Learn Hebrew Verb Conjugations - Participles

In our previous lessons concerning verbs we learned that verbs have two tenses, perfect and imperfect. A Hebrew verb participle is a third tense of a verb and simply identifies the action of a verb. As an example, in the sentence קוצר יעקב (qotser ya'aqov) the verb qatsar is written as a participle and the sentence would be translated as "Jacob is cutting." Particples do identify the gender and number of the subject of the verb but it does not identify the person (1st, 2nd or 3rd). Generally speaking the participle is translated in the present tense, but keep in mind that the Hebrew verb is not related to time but action.

As I have stated, a participle identifies an action, but it can also be used for one who performs that action. For instance, when the root רעה (ra'ah), meaning "to feed," is written in the masculing, singular participle it becomes רועה (ro'eh) and means "feeding," such as we find in Genesis 30:36, which states that "Jacob was feeding the remainder of Laban's flock." But, this same participle can mean "one who feeds," a shepherd, as we see in the 23rd Psalm, "Yahweh is my shepherd." The most common form of participles is the pa'al form and below is a chart of these participles.

Learn Hebrew Verb Conjugations - Imperatives

The imperative form of the verb identifies an action to be performed in the context of a command. Just as with the participle, the imperative identifies the gender and number of the subject of the verb but not the person. An example of an imperative can be found in Genesis 28:2 which says, קום לך (qum lakh) meaning "rise, go." The word קום is the imperative form of the root קום (qum) meaning "to rise" and the word לך (lakh) is the imperative form of the verb הלך (halakh).

In most cases, the three letters of the root are retained whenever the verb is conjugated. However, there are some exceptions such as with the verb הלך (halakh) which drops the letter ה (ha).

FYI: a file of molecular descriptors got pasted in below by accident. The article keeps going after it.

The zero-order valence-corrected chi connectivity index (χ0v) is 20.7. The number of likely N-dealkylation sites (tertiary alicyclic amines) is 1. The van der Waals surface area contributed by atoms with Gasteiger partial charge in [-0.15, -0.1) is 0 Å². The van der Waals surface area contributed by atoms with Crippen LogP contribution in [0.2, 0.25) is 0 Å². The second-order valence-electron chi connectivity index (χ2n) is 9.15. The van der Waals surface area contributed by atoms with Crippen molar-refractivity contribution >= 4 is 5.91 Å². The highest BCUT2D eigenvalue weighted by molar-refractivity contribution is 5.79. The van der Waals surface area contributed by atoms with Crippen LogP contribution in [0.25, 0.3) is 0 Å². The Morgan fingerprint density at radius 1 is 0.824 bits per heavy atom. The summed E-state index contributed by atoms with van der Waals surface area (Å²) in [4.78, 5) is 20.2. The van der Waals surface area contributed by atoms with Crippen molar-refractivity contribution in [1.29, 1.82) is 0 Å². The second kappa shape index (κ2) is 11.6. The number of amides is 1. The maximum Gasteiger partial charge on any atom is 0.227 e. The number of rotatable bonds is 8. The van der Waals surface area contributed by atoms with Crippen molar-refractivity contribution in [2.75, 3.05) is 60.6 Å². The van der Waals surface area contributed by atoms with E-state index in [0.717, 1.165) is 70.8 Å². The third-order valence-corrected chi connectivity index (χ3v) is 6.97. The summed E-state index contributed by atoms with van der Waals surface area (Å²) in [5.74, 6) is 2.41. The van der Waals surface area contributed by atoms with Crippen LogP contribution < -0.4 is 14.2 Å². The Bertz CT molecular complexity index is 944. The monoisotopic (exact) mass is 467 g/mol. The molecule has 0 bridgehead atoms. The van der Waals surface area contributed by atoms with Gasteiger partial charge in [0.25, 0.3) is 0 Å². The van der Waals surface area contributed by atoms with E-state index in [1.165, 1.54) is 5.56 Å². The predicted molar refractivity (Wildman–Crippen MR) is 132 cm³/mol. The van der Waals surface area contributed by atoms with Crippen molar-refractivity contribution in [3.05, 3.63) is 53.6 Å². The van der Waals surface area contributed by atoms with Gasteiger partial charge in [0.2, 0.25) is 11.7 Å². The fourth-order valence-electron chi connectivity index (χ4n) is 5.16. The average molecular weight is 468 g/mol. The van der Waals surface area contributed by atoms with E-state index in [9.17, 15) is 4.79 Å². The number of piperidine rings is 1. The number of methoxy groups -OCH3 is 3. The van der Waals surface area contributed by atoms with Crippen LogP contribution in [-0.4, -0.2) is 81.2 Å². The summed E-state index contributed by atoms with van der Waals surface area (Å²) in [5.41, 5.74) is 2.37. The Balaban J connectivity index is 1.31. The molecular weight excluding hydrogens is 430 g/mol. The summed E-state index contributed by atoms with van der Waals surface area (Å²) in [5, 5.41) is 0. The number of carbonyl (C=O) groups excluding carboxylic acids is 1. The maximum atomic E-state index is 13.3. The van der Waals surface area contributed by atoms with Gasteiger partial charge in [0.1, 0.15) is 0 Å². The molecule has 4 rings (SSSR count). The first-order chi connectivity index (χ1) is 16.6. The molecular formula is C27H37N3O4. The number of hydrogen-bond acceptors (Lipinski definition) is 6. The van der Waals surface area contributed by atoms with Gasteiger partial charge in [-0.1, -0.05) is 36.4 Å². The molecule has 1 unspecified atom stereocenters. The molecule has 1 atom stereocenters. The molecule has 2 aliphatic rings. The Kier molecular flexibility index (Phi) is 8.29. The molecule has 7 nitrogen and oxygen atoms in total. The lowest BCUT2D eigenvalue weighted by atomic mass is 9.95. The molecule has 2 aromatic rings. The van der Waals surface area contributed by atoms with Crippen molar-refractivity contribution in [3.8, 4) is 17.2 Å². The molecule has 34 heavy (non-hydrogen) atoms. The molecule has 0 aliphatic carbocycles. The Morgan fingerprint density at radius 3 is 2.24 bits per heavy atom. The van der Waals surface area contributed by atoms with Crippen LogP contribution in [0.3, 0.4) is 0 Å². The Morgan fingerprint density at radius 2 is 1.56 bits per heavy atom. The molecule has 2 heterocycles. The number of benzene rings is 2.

Below is a chart of the imperative forms of the verb in the pa'al form (At the conclusion of the verb lessons there will be a detailed chart which will include all voices and moods for all forms of verbs).

Learn Hebrew Verb Conjugations - Infinitives

The infinitive verb can take on two different forms, the construct and absolute.

The construct identifies a simple action such as we find in Genesis 8:12 where the infinitive שוב simply means "return." The letter ל, meaning "to" is commonly prefixed to to construct infinitive such as the word ולמשול (ve-lim-shol, Genesis 1:18) meaning "and to regulate."

The absolute intensifies another verb which follows it. For example, in Genesis 2:17 is the phrase מות תמות (mot tamut) where the infinitive absolute מות (mot - die) intensifies the following verb תמות (tamut - you will die).

The subject of the verb is identified by a pronoun suffixed to the infinitive. An example is found in Genesis 3:5; אכלכם (akhal'khem). The verb אכל (akhal) meaning "to eat" is followed by the suffix כם meaning "you."

Below is a chart of the infinitive forms of the verb in the pa'al form.

Learn Hebrew Verb Conjugations - Resources

A Hebrew Verb Chart, available in PDF and includes all the conjugations of the verb qatsar however, it is only a guide as there are many different variations on the spellings of verb conjugations depending on the types of letters the verb is spelled with.

The best resource for deciphering Biblical Hebrew verbs is Benjamin Davidson's Lexicon. When you come across any word with its prefixes and suffixes in the Hebrew Bible and are not sure of its meaning, you can look up that word in the lexicon alphabetically and it will give you its root and define all of the prefixes and suffixes.

The Mechanical Translation of the Book of Genesis is the only Bible translation that identifies all aspects of the a Hebrew verb (person, gender, number, tense, voice and mood)within the word itself through its unique style of translating. This tool is an excellent resource for anyone learning Hebrew. Another good book is 501 Hebrew Verbs which provides a chart, similar to the pdf file above, for all the various conjugations of 501 (most common) verbs. The only drawback to this book is that it is more oriented toward Modern rather than Biblical Hebrew.

Another great resource is a good Bible Program like Logos or Bibleworks. These programs will include the Hebrew text of the Bible and will identify the root word, prefixes and suffixes added to each word.